As the severity, intensity and frequency of climate disasters increase, preparation is becoming more crucial than ever to protect lives, as well as infrastructure, businesses and local economies. One high-tech forecasting company is now stepping up, offering hyper-detailed weather prediction and pre-storm strategy plans, right down to a city block.
Boston-based Tomorrow.io already boasts clients like Delta, Ford, JetBlue, Meta, Raytheon, Uber, United Airlines, and the U.S. Air Force. Rainfall, snowfall, fire danger and air quality prediction are all part of the firm’s capabilities.
When the remnants of hurricane Ida blew into New Jersey almost a year ago, the state was woefully unprepared. It wasn’t a hurricane anymore, so the preparation was minimal, but the deluge was incredible.
“It rained four inches in one hour during Ida, and we had a total of six and a half inches of rain, in one storm event, which is really unprecedented,” said Caleb Stratton, chief resilience officer for the city of Hoboken, New Jersey.
Hoboken, just across the Hudson River from Manhattan, is only two square miles but home to more than 62,000 people. It is increasingly prone to flooding, so the city had been building protection in the form of parks that act as massive drains.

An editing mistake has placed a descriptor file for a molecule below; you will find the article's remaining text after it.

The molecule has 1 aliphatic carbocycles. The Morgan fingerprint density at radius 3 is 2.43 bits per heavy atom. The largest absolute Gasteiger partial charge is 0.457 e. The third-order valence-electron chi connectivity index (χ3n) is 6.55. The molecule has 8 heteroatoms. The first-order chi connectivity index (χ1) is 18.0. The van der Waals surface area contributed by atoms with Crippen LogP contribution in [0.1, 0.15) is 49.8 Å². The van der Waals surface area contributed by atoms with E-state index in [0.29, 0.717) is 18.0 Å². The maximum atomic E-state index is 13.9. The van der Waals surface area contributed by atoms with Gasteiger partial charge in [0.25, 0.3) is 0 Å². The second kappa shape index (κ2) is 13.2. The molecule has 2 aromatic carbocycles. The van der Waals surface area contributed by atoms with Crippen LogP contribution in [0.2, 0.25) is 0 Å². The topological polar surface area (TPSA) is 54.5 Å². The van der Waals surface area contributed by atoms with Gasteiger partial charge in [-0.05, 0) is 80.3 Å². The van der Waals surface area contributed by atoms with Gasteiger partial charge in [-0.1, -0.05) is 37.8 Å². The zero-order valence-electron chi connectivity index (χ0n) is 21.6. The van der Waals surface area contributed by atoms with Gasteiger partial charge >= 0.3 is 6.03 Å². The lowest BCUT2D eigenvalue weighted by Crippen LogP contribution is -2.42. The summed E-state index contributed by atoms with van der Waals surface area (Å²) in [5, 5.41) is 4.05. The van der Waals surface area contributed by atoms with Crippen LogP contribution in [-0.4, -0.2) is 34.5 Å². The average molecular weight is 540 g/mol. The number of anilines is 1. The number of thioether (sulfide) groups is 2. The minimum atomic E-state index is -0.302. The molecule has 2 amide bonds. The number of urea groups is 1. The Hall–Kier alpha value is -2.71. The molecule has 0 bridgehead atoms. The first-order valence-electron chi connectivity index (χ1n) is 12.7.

One of the parks sits atop a massive cistern that can hold 200,000 gallons of water and is managed remotely, so water can be held or released when necessary.
But to optimize the system, city officials need to know what’s coming. So just after Ida, they began working with Tomorrow.io.
“They are able to provide insights on when a storm event’s going to occur — at what intensity, for how long — and they can do really block by block forecasts,” said Stratton.
The firm works with its clients well before they start forecasting to show them specifically how future weather will affect everything from operations to supply chains to staffing.
“We will take an airline’s operating protocol, specifically upload it into our system, and then we have our own proprietary insights dashboard that tells them exactly when it’s going to happen,” said chief marketing officer Dan Slagen. “So we’ll tell an airline over the course of the week, these flights are going to be at risk of weather, and if you need to de-ice your planes, this is the time to do it, to avoid delays or any safety impacts.”
Next up, the firm is sending its own satellites into space, which will send back data far more frequently than government weather satellites.
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